For the record, I don’t think Xu Xiaodong did anything wrong by fighting these guys.  They agreed to back up some potentially questionable martial arts claims in a prizefight environment.  As someone who has experienced being in a cage fight woefully unprepared for the opponent… it sucks… but that’s on you.  Unless you are being forced to fight, you really cannot blame the outcome on anyone but yourself.

mma knockout
Anyone agreeing to an MMA fight should be prepared for the consequences

Furthermore, I am as guilty of feeling sense of elation and self-confirmation as I watch someone skilled in the arts I believe in crush multiple purveyors-of-woo.  It is a guilty pleasure seeing a supposed master get red-pilled harder than Keanu Reeves by a flying knee.

However I found myself wondering after, is all that really necessary?  Should style vs style even be a thing anymore?  We know which arts are effective, and a lot of dudes got their ass kicked trying to prove it.  We also know that a well rounded guy can dispatch someone whose knowledge is deep but limited to a single martial art. MMA gets enough publicity in the U.S. that most people here who believe in Eastern woo are not in the business of fighting anyways.  There is also no shortage of guys training MMA who will happily fight each other on equal terms.

Can’t Style vs Style be Fun?

It is possible to have style vs style encounters without turning them into a violent beatdown spectacle.  The following video shows Marcelo Garcia and Karate and Tai Chi master Tuishou Chen engaging in some playful wrestling and rolls.  The point isn’t who wins, the point is to have fun and engage with a master from another style.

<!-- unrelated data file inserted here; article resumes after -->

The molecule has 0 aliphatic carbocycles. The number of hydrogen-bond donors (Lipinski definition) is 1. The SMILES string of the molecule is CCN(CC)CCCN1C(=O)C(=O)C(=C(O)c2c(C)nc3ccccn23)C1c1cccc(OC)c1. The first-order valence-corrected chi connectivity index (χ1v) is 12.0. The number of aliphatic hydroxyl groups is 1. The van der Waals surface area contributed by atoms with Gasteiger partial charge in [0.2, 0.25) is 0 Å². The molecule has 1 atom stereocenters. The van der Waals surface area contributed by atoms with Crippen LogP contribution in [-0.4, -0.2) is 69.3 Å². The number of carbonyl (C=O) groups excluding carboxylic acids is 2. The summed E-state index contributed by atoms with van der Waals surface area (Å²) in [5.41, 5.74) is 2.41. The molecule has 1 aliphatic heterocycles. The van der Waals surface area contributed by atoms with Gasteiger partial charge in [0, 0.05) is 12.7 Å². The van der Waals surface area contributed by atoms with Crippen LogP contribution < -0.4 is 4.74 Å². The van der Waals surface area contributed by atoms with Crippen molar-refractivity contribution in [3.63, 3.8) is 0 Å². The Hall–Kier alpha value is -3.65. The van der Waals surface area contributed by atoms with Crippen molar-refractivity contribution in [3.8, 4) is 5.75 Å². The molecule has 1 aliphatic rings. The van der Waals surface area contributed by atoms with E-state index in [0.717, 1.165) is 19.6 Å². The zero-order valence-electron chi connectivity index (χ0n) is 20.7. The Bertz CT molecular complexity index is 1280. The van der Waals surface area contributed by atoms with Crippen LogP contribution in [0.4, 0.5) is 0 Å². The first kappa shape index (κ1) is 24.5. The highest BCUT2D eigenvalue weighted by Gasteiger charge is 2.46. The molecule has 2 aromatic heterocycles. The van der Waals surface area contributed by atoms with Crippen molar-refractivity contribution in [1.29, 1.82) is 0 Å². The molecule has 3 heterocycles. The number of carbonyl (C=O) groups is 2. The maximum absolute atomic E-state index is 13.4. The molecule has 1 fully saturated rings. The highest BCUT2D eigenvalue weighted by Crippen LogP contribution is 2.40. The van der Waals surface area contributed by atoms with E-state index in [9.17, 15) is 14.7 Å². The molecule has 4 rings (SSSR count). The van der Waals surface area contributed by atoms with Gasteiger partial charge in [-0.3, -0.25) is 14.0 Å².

YouTube video

The video Posted by Black Horse Tai Chi, iterates the previous sentiment.  It’s clear from the comments that most of the Tai Chi guys feel the same way… They appreciate the humility and playfulness of the encounter.

It’s not for me to comment whether Chinese martial arts culture needs a guy like Xiaodong now the way North America needed Royce Gracie in the 90’s.  There is an argument to be made that someone convinced enough of their skill to step into the ring against a skilled fighter deserves to get what’s coming to them.

Nevertheless, in post-UFC America, style vs style spectacles such as the MMA vs Tai Chi videos are little more than a way for us BJJ players and MMA fans to pat ourselves on the back for knowing the “truth.”

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Jordan Fernandez, BA, CSCS, CPT. Jordan is a Brazilian Jiu Jitsu Purple Belt under Aaron Botello at <a rel="nofollow">Sonoran Brazilian Jiu Jitsu</a>, Certified Personal Trainer through the <a rel="nofollow" href="https://www.nasm.org/become-a-personal-trainer">National Academy of Sports Medicine</a>, and recreational BJJ competitor. Jordan serves as a board member for the <a rel="nofollow" href="https://traineracademy.org/cpt/home">Trainer Academy Certified Personal Trainer</a> program, assisting with curriculum development and vetting to ensure certified trainers enter the industry with the requisite knowledge and skills to safely and effectively coach clients towards improved health outcomes. Jordan lives in Tucson Arizona where he coaches clients for strength and fitness and runs <a rel="nofollow">Dynamic SEO</a>, a small digital marketing agency for local businesses.